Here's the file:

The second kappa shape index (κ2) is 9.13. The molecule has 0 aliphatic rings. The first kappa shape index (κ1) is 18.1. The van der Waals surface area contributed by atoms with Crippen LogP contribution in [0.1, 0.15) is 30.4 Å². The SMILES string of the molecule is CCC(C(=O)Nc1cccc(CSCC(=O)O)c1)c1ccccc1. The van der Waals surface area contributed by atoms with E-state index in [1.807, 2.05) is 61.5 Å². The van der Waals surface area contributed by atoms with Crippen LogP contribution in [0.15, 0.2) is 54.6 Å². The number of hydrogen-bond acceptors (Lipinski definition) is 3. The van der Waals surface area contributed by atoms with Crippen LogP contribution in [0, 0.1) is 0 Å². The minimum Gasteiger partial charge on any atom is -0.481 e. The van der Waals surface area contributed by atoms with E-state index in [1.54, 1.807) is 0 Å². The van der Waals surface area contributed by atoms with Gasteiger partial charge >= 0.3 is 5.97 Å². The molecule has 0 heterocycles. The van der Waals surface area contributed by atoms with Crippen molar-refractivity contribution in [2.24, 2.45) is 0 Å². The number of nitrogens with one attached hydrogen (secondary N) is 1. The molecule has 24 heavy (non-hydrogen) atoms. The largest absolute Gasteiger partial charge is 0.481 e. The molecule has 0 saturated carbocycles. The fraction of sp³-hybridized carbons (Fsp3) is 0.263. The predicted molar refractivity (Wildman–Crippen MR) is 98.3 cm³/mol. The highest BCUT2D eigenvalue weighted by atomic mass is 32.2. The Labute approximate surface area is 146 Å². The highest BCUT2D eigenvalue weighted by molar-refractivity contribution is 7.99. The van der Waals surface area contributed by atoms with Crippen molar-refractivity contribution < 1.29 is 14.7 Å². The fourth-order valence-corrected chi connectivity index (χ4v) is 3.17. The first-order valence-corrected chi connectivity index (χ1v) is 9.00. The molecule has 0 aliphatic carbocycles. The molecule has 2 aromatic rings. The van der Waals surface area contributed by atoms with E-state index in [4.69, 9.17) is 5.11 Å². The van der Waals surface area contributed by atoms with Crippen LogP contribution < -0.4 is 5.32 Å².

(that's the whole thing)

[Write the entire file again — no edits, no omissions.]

The second kappa shape index (κ2) is 9.13. The molecule has 0 aliphatic rings. The first kappa shape index (κ1) is 18.1. The van der Waals surface area contributed by atoms with Crippen LogP contribution in [0.1, 0.15) is 30.4 Å². The SMILES string of the molecule is CCC(C(=O)Nc1cccc(CSCC(=O)O)c1)c1ccccc1. The van der Waals surface area contributed by atoms with E-state index in [1.807, 2.05) is 61.5 Å². The van der Waals surface area contributed by atoms with Crippen LogP contribution in [0.15, 0.2) is 54.6 Å². The number of hydrogen-bond acceptors (Lipinski definition) is 3. The van der Waals surface area contributed by atoms with Crippen LogP contribution in [0, 0.1) is 0 Å². The minimum Gasteiger partial charge on any atom is -0.481 e. The van der Waals surface area contributed by atoms with E-state index in [1.54, 1.807) is 0 Å². The van der Waals surface area contributed by atoms with Gasteiger partial charge >= 0.3 is 5.97 Å². The molecule has 0 heterocycles. The van der Waals surface area contributed by atoms with Crippen molar-refractivity contribution in [2.24, 2.45) is 0 Å². The number of nitrogens with one attached hydrogen (secondary N) is 1. The molecule has 24 heavy (non-hydrogen) atoms. The largest absolute Gasteiger partial charge is 0.481 e. The molecule has 0 saturated carbocycles. The fraction of sp³-hybridized carbons (Fsp3) is 0.263. The predicted molar refractivity (Wildman–Crippen MR) is 98.3 cm³/mol. The highest BCUT2D eigenvalue weighted by atomic mass is 32.2. The Labute approximate surface area is 146 Å². The highest BCUT2D eigenvalue weighted by molar-refractivity contribution is 7.99. The van der Waals surface area contributed by atoms with Crippen molar-refractivity contribution < 1.29 is 14.7 Å². The fourth-order valence-corrected chi connectivity index (χ4v) is 3.17. The first-order valence-corrected chi connectivity index (χ1v) is 9.00. The molecule has 0 aliphatic carbocycles. The molecule has 2 aromatic rings. The van der Waals surface area contributed by atoms with E-state index in [4.69, 9.17) is 5.11 Å². The van der Waals surface area contributed by atoms with Crippen LogP contribution < -0.4 is 5.32 Å².